We are interested in the following three questions. How does the mind represent the phonological form of words? How does qualitative phonological organization relate to the continuous and inherently variable phonetic signal? What formal tools are appropriate for making progress in understanding the preceding relation?
More specifically, in phonology & morphology, a main focus area of our work has been the proper characterization of the differences between concatenative (‘affixal’ as in English and German) and non-concatenative (‘templatic’ as in Semitic languages) phonology and morphology. The main claim has been that concatenative and non-concatenative morphology rely on the same phonological representations (Gafos 1998 NLLT, Gafos 2003 Language).
In phonology & phonetics, our central concern has been to formally relate high-level linguistic theories with lower-level speech production models. The main claim here has been that phonological representations and grammar principles refer to the temporal dimension of phonological form (Gafos 2002 NLLT).
In computational-mathematical models, our work aims at developing formal, integrative tools to deal with the duality between the discreteness of phonological entities and the variable, continuous nature of phonetic substance. At a broad level, the main claim here has been that a single formal language, non-linear dynamics, makes it possible to model the relation between the discreteness of phonological form and the continuity of phonetic substance in which that form is embedded (Gafos 2006 LabPhon 10, Gafos & Benus 2007 CogSci). A corollary of our proposal is that it opens the way for a parallel or non-derivational way of relating phonology and phonetics. Crucially, this view does away with the problematic metaphor of implementation or precedence between phonology and phonetics without losing sight of the essential distinction between the two (qualitative, discrete vs. quantitative, continuous).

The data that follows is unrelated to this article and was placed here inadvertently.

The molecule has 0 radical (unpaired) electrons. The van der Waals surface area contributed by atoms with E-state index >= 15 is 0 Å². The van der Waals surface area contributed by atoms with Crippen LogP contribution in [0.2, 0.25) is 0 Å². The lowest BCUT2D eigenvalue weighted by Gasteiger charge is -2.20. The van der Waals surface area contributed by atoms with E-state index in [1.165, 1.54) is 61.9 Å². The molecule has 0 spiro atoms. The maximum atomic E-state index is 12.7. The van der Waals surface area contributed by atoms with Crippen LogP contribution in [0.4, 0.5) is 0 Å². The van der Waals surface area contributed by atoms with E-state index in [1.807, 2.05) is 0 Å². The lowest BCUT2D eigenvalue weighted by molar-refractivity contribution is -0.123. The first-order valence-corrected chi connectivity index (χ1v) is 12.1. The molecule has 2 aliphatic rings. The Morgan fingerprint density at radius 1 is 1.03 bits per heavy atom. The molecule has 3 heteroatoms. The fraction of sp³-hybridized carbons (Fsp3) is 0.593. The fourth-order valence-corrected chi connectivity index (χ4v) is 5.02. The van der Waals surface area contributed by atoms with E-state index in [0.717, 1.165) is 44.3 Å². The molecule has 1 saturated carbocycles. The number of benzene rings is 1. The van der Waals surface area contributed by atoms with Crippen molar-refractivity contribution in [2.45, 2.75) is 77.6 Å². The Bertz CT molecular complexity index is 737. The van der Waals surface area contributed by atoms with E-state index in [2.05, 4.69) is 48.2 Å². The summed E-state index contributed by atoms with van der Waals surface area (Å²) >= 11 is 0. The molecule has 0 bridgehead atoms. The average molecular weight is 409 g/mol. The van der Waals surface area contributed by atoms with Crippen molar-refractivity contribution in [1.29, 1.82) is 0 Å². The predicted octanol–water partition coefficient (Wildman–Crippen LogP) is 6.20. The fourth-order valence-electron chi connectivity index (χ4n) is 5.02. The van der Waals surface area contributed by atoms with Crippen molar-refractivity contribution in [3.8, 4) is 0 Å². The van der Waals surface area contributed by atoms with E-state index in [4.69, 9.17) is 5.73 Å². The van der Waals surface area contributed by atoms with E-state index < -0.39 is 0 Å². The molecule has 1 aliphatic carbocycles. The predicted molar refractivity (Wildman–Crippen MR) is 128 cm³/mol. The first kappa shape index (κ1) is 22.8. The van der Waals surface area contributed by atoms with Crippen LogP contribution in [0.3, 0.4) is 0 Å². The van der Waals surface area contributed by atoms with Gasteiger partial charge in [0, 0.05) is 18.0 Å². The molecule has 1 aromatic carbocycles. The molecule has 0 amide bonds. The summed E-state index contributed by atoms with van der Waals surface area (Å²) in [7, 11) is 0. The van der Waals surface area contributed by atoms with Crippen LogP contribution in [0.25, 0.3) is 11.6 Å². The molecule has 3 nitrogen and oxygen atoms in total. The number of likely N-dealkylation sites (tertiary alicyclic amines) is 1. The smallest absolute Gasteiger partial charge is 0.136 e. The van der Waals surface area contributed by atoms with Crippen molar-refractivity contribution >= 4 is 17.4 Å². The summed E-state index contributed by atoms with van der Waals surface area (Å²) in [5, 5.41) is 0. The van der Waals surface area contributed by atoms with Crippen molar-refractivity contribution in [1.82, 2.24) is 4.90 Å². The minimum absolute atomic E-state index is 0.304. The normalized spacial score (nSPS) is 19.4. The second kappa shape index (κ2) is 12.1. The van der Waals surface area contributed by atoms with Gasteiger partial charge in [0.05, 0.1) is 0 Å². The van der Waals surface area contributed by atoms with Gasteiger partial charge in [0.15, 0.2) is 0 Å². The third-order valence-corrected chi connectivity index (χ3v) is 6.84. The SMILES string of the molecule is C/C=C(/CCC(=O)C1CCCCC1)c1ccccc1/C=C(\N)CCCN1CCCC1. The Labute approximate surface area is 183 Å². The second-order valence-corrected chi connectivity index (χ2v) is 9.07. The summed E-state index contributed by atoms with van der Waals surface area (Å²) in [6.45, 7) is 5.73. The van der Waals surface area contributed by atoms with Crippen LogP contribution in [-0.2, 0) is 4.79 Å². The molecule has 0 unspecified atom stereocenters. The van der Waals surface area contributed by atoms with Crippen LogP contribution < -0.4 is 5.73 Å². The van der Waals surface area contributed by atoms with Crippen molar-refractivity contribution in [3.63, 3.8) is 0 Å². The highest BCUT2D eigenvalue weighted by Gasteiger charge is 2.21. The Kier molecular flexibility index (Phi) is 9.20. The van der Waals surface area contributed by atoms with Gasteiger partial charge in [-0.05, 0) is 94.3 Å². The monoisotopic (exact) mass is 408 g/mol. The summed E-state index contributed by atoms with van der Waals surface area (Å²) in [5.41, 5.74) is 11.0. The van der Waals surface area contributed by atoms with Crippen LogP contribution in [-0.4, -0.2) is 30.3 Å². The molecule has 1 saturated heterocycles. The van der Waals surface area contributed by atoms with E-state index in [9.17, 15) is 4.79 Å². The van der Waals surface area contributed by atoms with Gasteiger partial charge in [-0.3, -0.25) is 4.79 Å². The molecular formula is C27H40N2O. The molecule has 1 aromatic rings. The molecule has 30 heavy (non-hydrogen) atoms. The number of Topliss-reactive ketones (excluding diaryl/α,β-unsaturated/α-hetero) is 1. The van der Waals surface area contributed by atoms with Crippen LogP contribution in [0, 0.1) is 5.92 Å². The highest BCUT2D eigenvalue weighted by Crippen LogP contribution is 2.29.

The Speech Lab (House 14, Entrance from Room 1.33) uses, among other methods, 3D Electromagnetic Articulometry (3D EMA) to gain access to the spatial and temporal details of vocal-tract activity during speech. Specifically, the lab includes an AG501 3D Electromagnetic Articulograph (Carstens) and a Wave 3D Electromagnetic Articulograph (NDI). Recordings take place in an IAC booth, used mostly for acoustics, or in a Studiobox with interior dimensions in cm of 300(l)x240(w)x205(h) and sound insulation with specific absorptive and diffusive wall panels, non-parallel walls and glass surfaces (Dn,w 42 dB), which is used mostly for the articulatory recordings. Click this map for the location of the lab.
Third Party Funded Staff